The Paru Ela Canal also known later as Dutch Canal or Hamilton Canal, the history of which dates back to the Dutch period in Sri Lanka is supposed to be the longest man-made canal in the island.
It starts from the Kelani river estuary at Elakanda, Hendala in Colombo North and ends in Puttalam with more than 125 kilometres in length and could be a money-spinner if used properly after a well-thought out, much concerted renovation which it richly deserves given its present situation, an antithesis of its intended purpose, i.e. transportation of goods from Colombo to Puttalam and vice versa.
It was the Portuguese who constructed the original canal in the 17th century. The Dutch expanded it in the next century and used it to transport pearls and spices from the North to Colombo.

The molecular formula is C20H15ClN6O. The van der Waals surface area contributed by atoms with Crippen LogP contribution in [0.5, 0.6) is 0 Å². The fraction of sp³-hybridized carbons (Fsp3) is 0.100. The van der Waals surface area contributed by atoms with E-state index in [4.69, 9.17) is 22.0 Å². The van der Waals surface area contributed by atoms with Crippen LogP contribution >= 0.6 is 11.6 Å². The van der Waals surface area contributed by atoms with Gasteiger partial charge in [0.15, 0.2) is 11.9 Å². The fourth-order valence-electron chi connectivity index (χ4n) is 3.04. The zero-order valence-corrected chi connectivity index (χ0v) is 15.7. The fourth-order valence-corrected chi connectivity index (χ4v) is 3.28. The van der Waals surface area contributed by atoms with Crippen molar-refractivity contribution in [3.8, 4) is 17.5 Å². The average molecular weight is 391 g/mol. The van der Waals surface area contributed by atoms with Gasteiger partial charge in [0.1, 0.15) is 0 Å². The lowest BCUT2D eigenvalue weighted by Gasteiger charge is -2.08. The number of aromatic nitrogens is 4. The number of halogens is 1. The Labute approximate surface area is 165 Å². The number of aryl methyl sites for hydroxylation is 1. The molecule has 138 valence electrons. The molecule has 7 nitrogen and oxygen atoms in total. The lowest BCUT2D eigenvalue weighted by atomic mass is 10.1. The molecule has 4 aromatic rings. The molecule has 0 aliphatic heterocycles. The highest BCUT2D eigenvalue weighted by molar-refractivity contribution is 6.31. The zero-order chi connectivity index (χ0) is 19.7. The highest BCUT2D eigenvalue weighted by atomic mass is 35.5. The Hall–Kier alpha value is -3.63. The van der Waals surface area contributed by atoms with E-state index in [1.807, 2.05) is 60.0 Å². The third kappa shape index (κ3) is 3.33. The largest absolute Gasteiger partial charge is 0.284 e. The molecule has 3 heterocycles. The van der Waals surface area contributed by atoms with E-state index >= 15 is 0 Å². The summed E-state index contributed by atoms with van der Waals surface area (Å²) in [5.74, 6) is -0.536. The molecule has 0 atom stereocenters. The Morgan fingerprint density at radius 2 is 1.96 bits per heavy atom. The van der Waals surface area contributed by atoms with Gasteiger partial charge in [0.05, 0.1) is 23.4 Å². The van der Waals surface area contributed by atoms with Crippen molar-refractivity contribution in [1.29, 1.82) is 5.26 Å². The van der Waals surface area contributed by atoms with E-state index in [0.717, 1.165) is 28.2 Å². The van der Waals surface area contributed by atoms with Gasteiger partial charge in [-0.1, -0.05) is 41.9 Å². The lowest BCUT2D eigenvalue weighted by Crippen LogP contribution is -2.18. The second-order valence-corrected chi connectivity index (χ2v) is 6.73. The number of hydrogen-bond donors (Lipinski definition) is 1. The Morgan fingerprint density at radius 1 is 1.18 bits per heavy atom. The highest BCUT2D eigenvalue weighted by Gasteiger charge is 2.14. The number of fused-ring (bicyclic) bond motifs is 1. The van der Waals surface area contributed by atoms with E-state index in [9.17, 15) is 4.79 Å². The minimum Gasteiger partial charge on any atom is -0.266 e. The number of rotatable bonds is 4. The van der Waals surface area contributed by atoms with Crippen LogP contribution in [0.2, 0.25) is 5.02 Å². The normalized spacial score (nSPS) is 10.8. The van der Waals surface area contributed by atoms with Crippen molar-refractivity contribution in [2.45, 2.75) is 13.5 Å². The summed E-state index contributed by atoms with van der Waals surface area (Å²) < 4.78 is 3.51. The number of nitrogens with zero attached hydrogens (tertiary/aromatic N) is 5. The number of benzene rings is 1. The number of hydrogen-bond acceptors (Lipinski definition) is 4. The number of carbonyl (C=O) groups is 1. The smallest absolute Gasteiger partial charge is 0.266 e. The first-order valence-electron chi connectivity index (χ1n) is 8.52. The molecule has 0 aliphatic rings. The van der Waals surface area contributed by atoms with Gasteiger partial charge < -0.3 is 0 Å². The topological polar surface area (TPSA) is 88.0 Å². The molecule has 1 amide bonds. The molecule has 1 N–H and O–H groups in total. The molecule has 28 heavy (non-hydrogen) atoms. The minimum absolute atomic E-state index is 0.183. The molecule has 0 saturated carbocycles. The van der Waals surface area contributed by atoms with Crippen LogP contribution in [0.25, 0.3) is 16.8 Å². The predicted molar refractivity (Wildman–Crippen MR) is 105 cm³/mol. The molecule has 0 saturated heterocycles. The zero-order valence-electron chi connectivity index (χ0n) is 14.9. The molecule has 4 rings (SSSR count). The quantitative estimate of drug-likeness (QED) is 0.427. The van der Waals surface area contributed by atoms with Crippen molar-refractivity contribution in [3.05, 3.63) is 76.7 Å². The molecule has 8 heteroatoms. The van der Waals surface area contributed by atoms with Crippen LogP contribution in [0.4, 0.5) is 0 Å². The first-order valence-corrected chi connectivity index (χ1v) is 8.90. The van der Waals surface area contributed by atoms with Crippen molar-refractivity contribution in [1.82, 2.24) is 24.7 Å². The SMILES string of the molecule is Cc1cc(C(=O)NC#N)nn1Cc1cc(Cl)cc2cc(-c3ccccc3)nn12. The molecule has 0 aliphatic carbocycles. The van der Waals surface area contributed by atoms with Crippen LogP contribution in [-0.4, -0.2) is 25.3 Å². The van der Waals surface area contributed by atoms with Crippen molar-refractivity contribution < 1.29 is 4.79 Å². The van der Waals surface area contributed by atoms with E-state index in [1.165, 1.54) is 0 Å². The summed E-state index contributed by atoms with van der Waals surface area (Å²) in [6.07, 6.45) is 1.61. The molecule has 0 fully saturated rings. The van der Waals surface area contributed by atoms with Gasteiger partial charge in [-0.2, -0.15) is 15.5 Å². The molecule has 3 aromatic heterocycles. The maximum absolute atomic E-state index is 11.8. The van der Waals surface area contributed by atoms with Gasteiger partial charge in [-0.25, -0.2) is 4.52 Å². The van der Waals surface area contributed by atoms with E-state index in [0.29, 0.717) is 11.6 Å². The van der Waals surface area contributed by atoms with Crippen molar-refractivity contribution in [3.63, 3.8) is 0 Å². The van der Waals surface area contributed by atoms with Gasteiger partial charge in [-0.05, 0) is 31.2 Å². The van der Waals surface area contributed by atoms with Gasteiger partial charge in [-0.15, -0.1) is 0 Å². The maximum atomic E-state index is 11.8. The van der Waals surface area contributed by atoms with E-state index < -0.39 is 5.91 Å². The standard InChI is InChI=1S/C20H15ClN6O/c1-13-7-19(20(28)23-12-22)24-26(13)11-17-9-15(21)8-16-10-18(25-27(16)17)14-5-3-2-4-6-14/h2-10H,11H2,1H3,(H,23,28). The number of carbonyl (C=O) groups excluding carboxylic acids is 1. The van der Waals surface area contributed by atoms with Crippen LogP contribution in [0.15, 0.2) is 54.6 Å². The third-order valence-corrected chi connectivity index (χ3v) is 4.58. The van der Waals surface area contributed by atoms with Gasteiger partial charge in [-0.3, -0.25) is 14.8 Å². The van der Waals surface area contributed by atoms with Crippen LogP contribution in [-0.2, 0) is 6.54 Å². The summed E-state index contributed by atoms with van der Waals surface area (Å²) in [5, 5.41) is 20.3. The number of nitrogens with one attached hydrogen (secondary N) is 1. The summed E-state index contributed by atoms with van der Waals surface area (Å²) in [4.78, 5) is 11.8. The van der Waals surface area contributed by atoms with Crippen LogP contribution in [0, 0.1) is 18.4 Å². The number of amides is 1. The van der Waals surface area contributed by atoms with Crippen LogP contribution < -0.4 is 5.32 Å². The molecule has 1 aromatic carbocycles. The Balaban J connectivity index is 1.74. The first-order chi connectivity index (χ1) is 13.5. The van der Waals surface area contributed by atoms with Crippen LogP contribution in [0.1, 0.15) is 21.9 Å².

A new Colombo – Negombo canal was built in 1804. Garvin Hamilton, the well-known English civil servant was instrumental in expanding the canal and therefore, it has come into existence as the Hamilton Canal. It was designed to drain salt water out of the Muthurajawela wetlands.
Historical records associated with this canal bear witness to the fact that by using the canal, goods were transported between Colombo and Puttalam. Since canoes were the mode of transport during its early period when vehicles were rare, the canal also came to be known as Paru Ela.
The Paru Ela Canal which connects the districts of Colombo, Gampaha and Puttalam is parallel to the West coast region of Sri Lanka.
Although steps had been taken to renovate the canal from Colombo to Kochchikade, the rest of it seems to have been abandoned. Trees and plants have grown along the canal. Waterlogged areas are replete with invasive plants such as salvinia and common water hyacinth.